Season of Lent
Meaning of Lent
Season of Lent
by Julia Bruton-Sheppard
The word lent initially simply meant spring and derives from the Germanic root for long because in the spring the days visibly lengthen. The season of Lent is a forty-day period before Easter. It begins on Ash Wednesday. Lent is a season of soul-searching and repentance. Under the guidance of the Holy Spirit, the Christian can take stock of those areas in the soul that is not Christ-like, seek forgiveness and the power to repent, to turn away from and receive the renewing, healing power of God.
Lent originated in the earliest days of the Church as a preparatory time for Easter, when the faithful rededicated themselves and when converts were instructed in the faith and prepared for baptism. By observing the forty days of Lent, the individual Christian imitates Jesus' withdrawal into the wilderness for forty days. We skip Sundays when we count the forty days, because Sundays commemorate the Resurrection.
Color of Lent
In antiquity, purple dye was very difficult to make and therefore very expensive, so purple came to signify wealth, power, and royalty. Therefore purple is the color for the seasons of Advent and Lent, which celebrate the coming of the King. Since as Christians we prepare for our King through reflection and repentance, purple has also become a penitential color (of regret and apology).
Lent is characterized by the practice of fasting, whereby we "imitate Christ" in His wilderness experience. The fasting can take on form of sacrificing from or sacrificing for. We can give up creature comforts for personal benefit. Or we can sacrifice time to provide creature comforts for someone else. Either way, remember, forty days is all it takes to change a mind set and our behavior. We can be healed of a negative habit and develop a new, good habit through fasting.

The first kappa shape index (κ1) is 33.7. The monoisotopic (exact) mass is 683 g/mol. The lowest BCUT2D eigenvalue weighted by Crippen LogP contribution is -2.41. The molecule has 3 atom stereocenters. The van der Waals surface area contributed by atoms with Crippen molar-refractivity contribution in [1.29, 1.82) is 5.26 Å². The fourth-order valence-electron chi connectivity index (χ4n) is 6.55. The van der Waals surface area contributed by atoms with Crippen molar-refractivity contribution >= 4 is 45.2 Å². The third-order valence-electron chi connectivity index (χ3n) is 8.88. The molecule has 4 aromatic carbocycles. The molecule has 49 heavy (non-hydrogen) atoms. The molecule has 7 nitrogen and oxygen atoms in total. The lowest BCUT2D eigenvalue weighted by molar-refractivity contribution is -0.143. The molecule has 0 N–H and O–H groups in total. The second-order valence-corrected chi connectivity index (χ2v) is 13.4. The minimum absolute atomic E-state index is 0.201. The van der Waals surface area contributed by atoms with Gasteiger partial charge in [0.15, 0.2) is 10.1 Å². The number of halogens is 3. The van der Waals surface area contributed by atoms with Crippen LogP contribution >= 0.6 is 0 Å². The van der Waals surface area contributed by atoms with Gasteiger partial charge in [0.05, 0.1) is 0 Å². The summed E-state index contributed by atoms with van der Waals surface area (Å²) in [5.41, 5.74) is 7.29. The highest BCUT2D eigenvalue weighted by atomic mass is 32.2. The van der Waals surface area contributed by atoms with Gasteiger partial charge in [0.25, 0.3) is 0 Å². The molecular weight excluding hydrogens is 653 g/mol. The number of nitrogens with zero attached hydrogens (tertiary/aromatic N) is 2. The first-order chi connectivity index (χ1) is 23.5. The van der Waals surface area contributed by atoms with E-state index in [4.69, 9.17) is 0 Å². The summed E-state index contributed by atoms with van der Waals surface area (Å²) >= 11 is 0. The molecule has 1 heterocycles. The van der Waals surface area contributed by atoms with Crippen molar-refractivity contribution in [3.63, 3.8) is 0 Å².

"My Time of Lent"
I used to give up things of excess for Lent,
Even before I truly knew what it meant.
A time of sacrifice and fasting and reflection
It should be,
But after it is over more times than not
I'm the same old me.
Then I started to focus on who Lent was all about,
I thought about Jesus, my Savior and my heart began to shout.
So I stopped worrying about losing a few pounds,
And began to pray to be a better servant and
Wait for His orders to come down.
For my time of Lent is not just about me,
It's a time for me to have a closer walk with Thee.
Deacon Calvin Austin ©March 2009
Lectionary Texts for the Season of Lent
February 17, 2010: Joel 2:1-2, 12-17; Isaiah 58:1-12; Psalm 51:1-17; 2 Corinthians 5:20b-6:10; Matthew 6:1-6, 16-21
First Sunday in Lent
February 21, 2010: Deuteronomy 26:1-11; Psalm 91:1-2, 9-16; Romans 10:8b-13 Luke 4:1-13
Second Sunday in Lent
February 28, 2010: Genesis 15:1-12, 17-18; Psalm 27; Philippians 3:17-4:1; Luke 13:31-35 orLuke 9:28-36, (37-43)
Third Sunday in Lent
March 7, 2010: Isaiah 55:1-9; Psalm 63:1-8 1; Corinthians 10:1-13; Luke 13:1-9
Fourth Sunday in Lent
March 14, 2010: Joshua 5:9-12; Psalm 32; 2 Corinthians 5:16-21; Luke 15:1-3, 11b-32
Fifth Sunday in Lent
March 21, 2010: Isaiah 43:16-21; Psalm 126; Philippians 3:4b-14; John 12:1-8
Liturgy of the Palms
March 28, 2010: Psalm 118:1-2, 19-29; Luke 19:28-40
Liturgy of the Passion
March 28, 2010: Isaiah 50:4-9a; Psalm 31:9-16; Philippians 2:5-11; Luke 22:14-23:56 or Luke 23:1-49
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